How to Brew Fresh Iced Tea at Home With a Drip Coffee Pot
Fresh-Brewed Iced Tea Whenever You Want It!
Easy Instructions for Making Pure, Healthy Iced Tea with Supplies You Already Have
Over the four years I've been selling fine quality teas at craft shows, I've discovered most of my customers are fairly uncertain of their ability to brew their own tea at home. And with good reason! Go online and search for information on "how to brew tea" and you'll find hundreds of articles by tea connoisseurs riddled with tips on what NOT to do to mess up your ever-precious limited supply of quality tea leaves. If you don't have a "tea ball", or know what "pu-ehr" is, then the exotic technical jargon of tea-snobs probably sends you running scared.
But fear not! Tea leaves no longer cost $2600 a pound like they did in 17th century Europe, so even if you DO mess up a pot of brew, you're only out about 30 cents. And you don't need to learn a new language or pay for pricey equipment to enjoy your own home-brewed iced tea. If you have water and tea, you can brew. By using a drip coffee maker and some bags of tea from your cupboard, brewing your own iced-tea has never been easier! And after you realize that all-natural, no preservative Arizona Iced Tea you've been buying from the store has high-fructose corn syrup as it's most abundant ingredient (next to water, of course), you'll be refreshingly surprised at what you've been missing from a real glass of unadulterated iced tea—and your body will thank you for it!
- 1 12-cup Drip Coffee Maker
- 8 bags of black tea, 1–2g bags (these are your normal sized bags of tea)
- 64 oz drinking water
- 1/2 cup sugar
- 2 quart pitcher
- Place tea bags in basket of coffee maker. You do not need to line the basket with a coffee filter, just throw them in with the tags hanging out.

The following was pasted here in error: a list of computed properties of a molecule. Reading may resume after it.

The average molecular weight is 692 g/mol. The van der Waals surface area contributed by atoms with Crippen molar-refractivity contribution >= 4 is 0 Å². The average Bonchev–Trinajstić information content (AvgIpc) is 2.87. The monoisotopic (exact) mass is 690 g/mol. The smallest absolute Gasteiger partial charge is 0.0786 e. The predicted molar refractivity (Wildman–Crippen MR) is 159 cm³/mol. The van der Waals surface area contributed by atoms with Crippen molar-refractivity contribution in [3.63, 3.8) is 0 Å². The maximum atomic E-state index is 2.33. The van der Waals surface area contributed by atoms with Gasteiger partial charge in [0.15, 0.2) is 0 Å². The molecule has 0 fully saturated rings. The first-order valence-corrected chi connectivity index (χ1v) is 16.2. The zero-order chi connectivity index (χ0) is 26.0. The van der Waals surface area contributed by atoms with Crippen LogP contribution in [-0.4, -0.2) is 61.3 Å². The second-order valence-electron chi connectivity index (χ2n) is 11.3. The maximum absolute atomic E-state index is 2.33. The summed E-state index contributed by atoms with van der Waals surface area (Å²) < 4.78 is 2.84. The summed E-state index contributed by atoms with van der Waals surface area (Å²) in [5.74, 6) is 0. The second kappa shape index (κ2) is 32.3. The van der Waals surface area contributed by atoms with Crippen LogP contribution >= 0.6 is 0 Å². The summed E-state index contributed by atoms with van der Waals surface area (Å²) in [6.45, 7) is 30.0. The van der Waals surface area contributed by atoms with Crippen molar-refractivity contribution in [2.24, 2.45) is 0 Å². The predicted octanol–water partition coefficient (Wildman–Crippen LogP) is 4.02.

- Pour water into coffee maker. Start the coffee maker and let it do its thing.
- Once all the tea is in the coffee pot, turn off the coffee maker. Allow the tea to cool enough that it won't melt your pitcher if you're using a plastic pitcher or jug. For a stronger tea, take tea bags from coffee maker basket and place them in the freshly-brewed tea at this time.
- Once tea is cool enough to handle, wring out tea bags into tea and pour tea into pitcher. Add sugar and ice. You may also want to try adding lemon slices, orange slices, or spearmint to liven up your brew.
- Refrigerate until you're ready to enjoy!
Frequently Asked Questions
- Can I use my Keurig to brew tea? After strolling down the coffee aisle at my local grocery superstore last week, I found the answer to this is a resounding yes! Many tea companies have jumped on the Keurig bandwagon, and now offer their teas in K-cups for you to brew at home. Although to make sure your tea is organic and top quality for freshest flavor (and in the case of many herbal teas, for maximum medicinal effect) I recommend ordering from a reputable organic and fair-trade certified loose-leaf tea supplier and brewing your own.
- Can I brew green tea in my drip coffee maker? Yes! The water temperature and 3–5 minute steep time from your drip coffee maker are sufficient for brewing both black and green teas. Not optimal, but sufficient.
- What about herbal tea? Mostly, yes. The steep time and water temperature from your coffee maker are sufficient for brewing herbal teas made of the leaves, flowers, or buds of the plant—like chamomile, lavender, and mint teas. The steep time and water temperature are not adequate for reaping all the medicinal benefits from an herbal tea made of the root, stems, or bark of the plant—like valerian root and willow bark.
- Which loose-leaf tea makes the best tea? For your classic black iced tea, I like to use an organic and fair-trade certified Ceylon Tea.
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© 2012 Lee Tea